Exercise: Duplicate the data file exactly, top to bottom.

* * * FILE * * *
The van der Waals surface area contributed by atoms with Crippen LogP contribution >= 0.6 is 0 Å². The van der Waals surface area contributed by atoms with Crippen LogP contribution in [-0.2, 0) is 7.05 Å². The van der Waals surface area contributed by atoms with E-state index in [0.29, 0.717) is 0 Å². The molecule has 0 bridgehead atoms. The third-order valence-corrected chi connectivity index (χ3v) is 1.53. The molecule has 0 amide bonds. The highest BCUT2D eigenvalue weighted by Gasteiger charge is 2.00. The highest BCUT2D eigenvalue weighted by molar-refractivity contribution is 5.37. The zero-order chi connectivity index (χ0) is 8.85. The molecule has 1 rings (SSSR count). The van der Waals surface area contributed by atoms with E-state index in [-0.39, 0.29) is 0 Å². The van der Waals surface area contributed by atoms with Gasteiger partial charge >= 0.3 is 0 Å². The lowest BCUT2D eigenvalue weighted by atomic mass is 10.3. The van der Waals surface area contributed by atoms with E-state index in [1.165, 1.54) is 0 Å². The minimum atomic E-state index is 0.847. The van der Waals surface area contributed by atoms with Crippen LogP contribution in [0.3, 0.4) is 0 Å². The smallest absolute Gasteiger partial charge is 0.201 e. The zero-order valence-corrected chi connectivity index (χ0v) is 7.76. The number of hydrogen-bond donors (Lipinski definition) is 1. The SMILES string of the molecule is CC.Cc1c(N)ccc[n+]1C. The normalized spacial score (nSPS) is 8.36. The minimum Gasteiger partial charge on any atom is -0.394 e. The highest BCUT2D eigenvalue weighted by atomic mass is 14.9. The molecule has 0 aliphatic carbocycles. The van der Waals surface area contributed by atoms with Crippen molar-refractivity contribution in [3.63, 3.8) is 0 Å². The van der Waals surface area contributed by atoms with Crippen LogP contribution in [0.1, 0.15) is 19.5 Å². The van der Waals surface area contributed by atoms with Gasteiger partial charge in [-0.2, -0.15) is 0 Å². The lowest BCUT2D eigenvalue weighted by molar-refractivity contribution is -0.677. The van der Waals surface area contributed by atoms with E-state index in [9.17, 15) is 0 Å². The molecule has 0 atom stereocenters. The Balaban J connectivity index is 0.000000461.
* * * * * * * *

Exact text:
The van der Waals surface area contributed by atoms with Crippen LogP contribution >= 0.6 is 0 Å². The van der Waals surface area contributed by atoms with Crippen LogP contribution in [-0.2, 0) is 7.05 Å². The van der Waals surface area contributed by atoms with E-state index in [0.29, 0.717) is 0 Å². The molecule has 0 bridgehead atoms. The third-order valence-corrected chi connectivity index (χ3v) is 1.53. The molecule has 0 amide bonds. The highest BCUT2D eigenvalue weighted by Gasteiger charge is 2.00. The highest BCUT2D eigenvalue weighted by molar-refractivity contribution is 5.37. The zero-order chi connectivity index (χ0) is 8.85. The molecule has 1 rings (SSSR count). The van der Waals surface area contributed by atoms with E-state index in [-0.39, 0.29) is 0 Å². The van der Waals surface area contributed by atoms with Gasteiger partial charge >= 0.3 is 0 Å². The lowest BCUT2D eigenvalue weighted by atomic mass is 10.3. The van der Waals surface area contributed by atoms with E-state index in [1.165, 1.54) is 0 Å². The minimum atomic E-state index is 0.847. The van der Waals surface area contributed by atoms with Crippen LogP contribution in [0.3, 0.4) is 0 Å². The smallest absolute Gasteiger partial charge is 0.201 e. The zero-order valence-corrected chi connectivity index (χ0v) is 7.76. The number of hydrogen-bond donors (Lipinski definition) is 1. The SMILES string of the molecule is CC.Cc1c(N)ccc[n+]1C. The normalized spacial score (nSPS) is 8.36. The minimum Gasteiger partial charge on any atom is -0.394 e. The highest BCUT2D eigenvalue weighted by atomic mass is 14.9. The molecule has 0 aliphatic carbocycles. The van der Waals surface area contributed by atoms with Crippen molar-refractivity contribution in [3.63, 3.8) is 0 Å². The van der Waals surface area contributed by atoms with Crippen LogP contribution in [0.1, 0.15) is 19.5 Å². The van der Waals surface area contributed by atoms with Gasteiger partial charge in [-0.2, -0.15) is 0 Å². The lowest BCUT2D eigenvalue weighted by molar-refractivity contribution is -0.677. The van der Waals surface area contributed by atoms with E-state index in [9.17, 15) is 0 Å². The molecule has 0 atom stereocenters. The Balaban J connectivity index is 0.000000461.